Last year, I was disappointed to learn that my gorgeous Puget Sound Apricot tree had a terrible case of blight. Early spring leaves looked like they had been pricked all over with tiny pin holes. Then the fruit began to develop with a thick scab. Still, the tree managed to put on some nice growth later in the season. I ate the fruit despite it’s awkward appearance, skinning the apricots and making them into a delicious tart.

Puget Gold apricot fruit developing with a scab from blight

Puget Gold apricot fruit developing with a scab from blight

Portland can often have late, wet springs which encourage this disease that thrives in damp conditions. My choices are simple: begin spraying the tree twice a year or remove the tree. It’s a gorgeous tree and the fruit is absolutely amazing, so I have chosen to spray the tree.

New growth last summer on the apricot, showing health and vigor despite the blight

New growth last summer on the apricot, showing health and vigor despite the blight

There are some organic spray options on the market, most notably a copper spray that was recommended to me from my local nursery. I was bracing myself for something expensive and time-consuming, but was surprised on both accounts. The product I used was only about $8 bucks, and you only use a few tablespoons at a time. The cheap-o sprayer I needed for applying the solution was $5 bucks – not bad at all.

Organic copper tree spray and a small spray applicator - about $13 bucks

Organic copper tree spray and a small spray applicator – about $13 bucks

To treat the apricot tree for blight, it needs to be sprayed in late fall/early winter (when it is dormant) and again in the early spring (right before flowering). You need a dry day to apply the spray, which came for me on a sunny afternoon around Christmas.

Ready to spray the tree for blight, with hose attached to the applicator

Ready to spray the tree for blight, with hose attached to the applicator

I have to admit – it was kind of fun. I miss being outside more at this time of year, and this was a welcomed reason to be in the garden. Juniper joined me in the baby wrap thing and was pretty fascinated with the process.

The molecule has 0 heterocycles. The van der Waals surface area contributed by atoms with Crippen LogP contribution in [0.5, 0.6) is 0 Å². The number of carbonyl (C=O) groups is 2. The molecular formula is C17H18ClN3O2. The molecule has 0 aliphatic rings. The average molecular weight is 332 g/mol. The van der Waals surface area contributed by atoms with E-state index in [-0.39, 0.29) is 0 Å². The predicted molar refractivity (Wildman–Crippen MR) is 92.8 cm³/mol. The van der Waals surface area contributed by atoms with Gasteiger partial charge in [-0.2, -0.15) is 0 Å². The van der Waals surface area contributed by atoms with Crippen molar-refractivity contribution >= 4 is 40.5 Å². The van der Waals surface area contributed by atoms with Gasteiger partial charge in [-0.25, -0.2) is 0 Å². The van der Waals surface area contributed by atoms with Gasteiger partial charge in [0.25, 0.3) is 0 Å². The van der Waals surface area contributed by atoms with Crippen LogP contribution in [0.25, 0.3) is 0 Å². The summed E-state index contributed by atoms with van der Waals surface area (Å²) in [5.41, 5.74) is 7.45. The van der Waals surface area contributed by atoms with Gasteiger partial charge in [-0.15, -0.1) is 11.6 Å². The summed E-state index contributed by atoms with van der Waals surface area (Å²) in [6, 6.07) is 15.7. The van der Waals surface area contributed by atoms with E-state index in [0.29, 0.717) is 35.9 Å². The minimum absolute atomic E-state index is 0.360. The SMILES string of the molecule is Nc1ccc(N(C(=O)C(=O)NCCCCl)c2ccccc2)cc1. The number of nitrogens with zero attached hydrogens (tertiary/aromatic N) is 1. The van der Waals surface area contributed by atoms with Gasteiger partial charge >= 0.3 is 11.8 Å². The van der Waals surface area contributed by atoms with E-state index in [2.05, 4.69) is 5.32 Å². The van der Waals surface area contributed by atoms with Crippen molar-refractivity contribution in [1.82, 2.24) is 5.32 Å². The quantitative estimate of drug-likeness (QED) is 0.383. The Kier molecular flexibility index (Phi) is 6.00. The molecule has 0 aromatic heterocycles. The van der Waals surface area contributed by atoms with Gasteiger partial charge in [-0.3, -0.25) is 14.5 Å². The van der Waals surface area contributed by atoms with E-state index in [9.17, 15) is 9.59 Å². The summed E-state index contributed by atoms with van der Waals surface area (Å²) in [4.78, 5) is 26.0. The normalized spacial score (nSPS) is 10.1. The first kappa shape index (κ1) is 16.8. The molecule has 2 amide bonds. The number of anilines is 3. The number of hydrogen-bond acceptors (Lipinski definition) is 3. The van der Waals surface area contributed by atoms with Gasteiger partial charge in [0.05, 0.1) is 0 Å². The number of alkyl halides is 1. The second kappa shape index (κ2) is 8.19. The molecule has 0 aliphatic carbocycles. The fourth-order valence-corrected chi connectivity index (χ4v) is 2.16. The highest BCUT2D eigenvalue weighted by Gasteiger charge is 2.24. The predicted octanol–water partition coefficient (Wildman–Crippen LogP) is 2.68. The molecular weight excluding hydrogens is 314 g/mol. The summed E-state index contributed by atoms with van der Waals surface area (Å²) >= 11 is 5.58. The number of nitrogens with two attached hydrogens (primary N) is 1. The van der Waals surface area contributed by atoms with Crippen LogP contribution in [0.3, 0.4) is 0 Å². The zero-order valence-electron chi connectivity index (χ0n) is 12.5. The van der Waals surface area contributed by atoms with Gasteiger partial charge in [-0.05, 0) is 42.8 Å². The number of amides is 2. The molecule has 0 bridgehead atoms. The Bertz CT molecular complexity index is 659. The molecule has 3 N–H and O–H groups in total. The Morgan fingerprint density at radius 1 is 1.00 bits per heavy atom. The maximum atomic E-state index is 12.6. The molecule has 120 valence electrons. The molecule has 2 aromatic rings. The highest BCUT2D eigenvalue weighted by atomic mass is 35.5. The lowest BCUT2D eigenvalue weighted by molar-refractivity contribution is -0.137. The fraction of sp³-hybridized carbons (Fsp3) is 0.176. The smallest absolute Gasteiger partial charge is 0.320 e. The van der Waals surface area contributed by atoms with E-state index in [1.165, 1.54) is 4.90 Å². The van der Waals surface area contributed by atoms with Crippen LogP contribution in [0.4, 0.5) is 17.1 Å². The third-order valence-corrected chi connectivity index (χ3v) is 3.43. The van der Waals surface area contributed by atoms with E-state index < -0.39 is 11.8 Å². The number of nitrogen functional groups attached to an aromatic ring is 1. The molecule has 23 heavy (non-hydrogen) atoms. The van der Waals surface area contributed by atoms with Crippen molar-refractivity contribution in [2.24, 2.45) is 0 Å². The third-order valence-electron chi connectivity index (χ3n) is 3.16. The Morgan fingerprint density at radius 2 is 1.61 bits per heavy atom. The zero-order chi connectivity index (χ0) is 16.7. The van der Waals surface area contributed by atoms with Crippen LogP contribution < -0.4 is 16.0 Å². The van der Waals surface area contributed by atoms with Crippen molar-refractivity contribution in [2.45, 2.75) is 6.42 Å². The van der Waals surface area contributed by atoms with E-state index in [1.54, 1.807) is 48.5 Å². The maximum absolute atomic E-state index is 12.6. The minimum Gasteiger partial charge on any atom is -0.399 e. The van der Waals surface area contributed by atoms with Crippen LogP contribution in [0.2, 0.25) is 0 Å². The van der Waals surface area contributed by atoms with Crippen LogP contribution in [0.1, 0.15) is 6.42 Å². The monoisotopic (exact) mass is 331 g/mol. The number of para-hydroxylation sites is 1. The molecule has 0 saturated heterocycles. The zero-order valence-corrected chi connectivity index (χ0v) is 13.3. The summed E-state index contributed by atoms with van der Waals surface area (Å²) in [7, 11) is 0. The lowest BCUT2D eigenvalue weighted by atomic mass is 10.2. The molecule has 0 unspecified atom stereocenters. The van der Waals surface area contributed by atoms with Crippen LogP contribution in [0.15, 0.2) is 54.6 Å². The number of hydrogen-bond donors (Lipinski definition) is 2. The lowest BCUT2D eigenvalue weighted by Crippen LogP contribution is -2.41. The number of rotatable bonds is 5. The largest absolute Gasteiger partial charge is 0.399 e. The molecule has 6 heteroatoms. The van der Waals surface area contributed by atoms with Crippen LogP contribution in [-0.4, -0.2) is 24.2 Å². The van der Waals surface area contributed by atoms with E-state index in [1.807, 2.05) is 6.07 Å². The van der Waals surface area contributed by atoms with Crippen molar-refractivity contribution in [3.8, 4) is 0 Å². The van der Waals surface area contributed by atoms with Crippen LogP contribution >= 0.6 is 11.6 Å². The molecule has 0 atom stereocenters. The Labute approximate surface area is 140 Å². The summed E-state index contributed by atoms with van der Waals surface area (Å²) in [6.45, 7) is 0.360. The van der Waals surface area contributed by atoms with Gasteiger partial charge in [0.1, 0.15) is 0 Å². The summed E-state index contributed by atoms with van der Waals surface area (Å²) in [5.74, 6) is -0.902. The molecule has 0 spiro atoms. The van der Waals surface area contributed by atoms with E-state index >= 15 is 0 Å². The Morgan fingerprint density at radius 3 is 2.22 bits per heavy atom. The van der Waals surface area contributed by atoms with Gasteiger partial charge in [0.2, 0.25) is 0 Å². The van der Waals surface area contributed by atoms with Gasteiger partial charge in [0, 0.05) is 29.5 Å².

My garden helped, Juniper, along for the ride in the baby wrap

My garden helped, Juniper, along for the ride in the baby wrap

I put the recommended amount of solution in the sprayer, then attached the hose and turned it on. The hose mixes water with the solution, then pushes it out the sprayer onto the tree. I walked around the tree applying an even coat, making sure I got the highest branches as well as the low ones. It took about 15 minutes from start to finish. Jay wasn’t even done changing the bedding in the coops before I was all done – now that’s fast!

Empty sprayer after about 15 minutes spent applying the copper blight spray

Empty sprayer after about 15 minutes spent applying the copper blight spray

I am happy to make a commitment to see this beautiful tree continue to do well and provide us with amazing fruit, although it does feel weird to need to intervene twice a year to make that happen. However, I bet any “organic apricot” I buy at the market has been treated with a copper spray as well. I see it as the price you pay for wanting a productive and diverse home orchard. And at a cost of $13 bucks and 15 minutes of time twice a year, that doesn’t seem like too high a price for deliciously homegrown apricots this summer.

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